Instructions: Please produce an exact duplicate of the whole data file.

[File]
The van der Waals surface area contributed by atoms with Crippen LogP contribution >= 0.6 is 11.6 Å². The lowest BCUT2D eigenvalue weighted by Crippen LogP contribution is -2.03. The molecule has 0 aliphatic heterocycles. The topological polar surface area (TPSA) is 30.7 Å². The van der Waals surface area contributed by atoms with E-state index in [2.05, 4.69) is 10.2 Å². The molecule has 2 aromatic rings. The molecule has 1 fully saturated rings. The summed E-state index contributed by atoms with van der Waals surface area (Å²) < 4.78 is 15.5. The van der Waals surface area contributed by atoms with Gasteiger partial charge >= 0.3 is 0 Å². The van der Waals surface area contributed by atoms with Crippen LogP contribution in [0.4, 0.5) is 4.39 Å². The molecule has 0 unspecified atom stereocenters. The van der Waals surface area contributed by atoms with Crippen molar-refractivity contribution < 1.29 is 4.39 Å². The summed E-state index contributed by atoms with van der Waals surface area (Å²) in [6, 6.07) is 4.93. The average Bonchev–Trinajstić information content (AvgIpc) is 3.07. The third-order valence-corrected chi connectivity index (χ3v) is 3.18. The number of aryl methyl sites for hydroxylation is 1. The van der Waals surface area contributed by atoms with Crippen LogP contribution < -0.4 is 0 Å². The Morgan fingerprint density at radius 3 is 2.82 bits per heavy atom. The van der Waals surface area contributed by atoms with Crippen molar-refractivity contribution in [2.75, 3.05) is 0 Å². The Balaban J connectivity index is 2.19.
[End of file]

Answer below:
The van der Waals surface area contributed by atoms with Crippen LogP contribution >= 0.6 is 11.6 Å². The lowest BCUT2D eigenvalue weighted by Crippen LogP contribution is -2.03. The molecule has 0 aliphatic heterocycles. The topological polar surface area (TPSA) is 30.7 Å². The van der Waals surface area contributed by atoms with E-state index in [2.05, 4.69) is 10.2 Å². The molecule has 2 aromatic rings. The molecule has 1 fully saturated rings. The summed E-state index contributed by atoms with van der Waals surface area (Å²) < 4.78 is 15.5. The van der Waals surface area contributed by atoms with Gasteiger partial charge >= 0.3 is 0 Å². The van der Waals surface area contributed by atoms with Crippen LogP contribution in [0.4, 0.5) is 4.39 Å². The molecule has 0 unspecified atom stereocenters. The van der Waals surface area contributed by atoms with Crippen molar-refractivity contribution < 1.29 is 4.39 Å². The summed E-state index contributed by atoms with van der Waals surface area (Å²) in [6, 6.07) is 4.93. The average Bonchev–Trinajstić information content (AvgIpc) is 3.07. The third-order valence-corrected chi connectivity index (χ3v) is 3.18. The number of aryl methyl sites for hydroxylation is 1. The van der Waals surface area contributed by atoms with Crippen LogP contribution < -0.4 is 0 Å². The Morgan fingerprint density at radius 3 is 2.82 bits per heavy atom. The van der Waals surface area contributed by atoms with Crippen molar-refractivity contribution in [2.75, 3.05) is 0 Å². The Balaban J connectivity index is 2.19.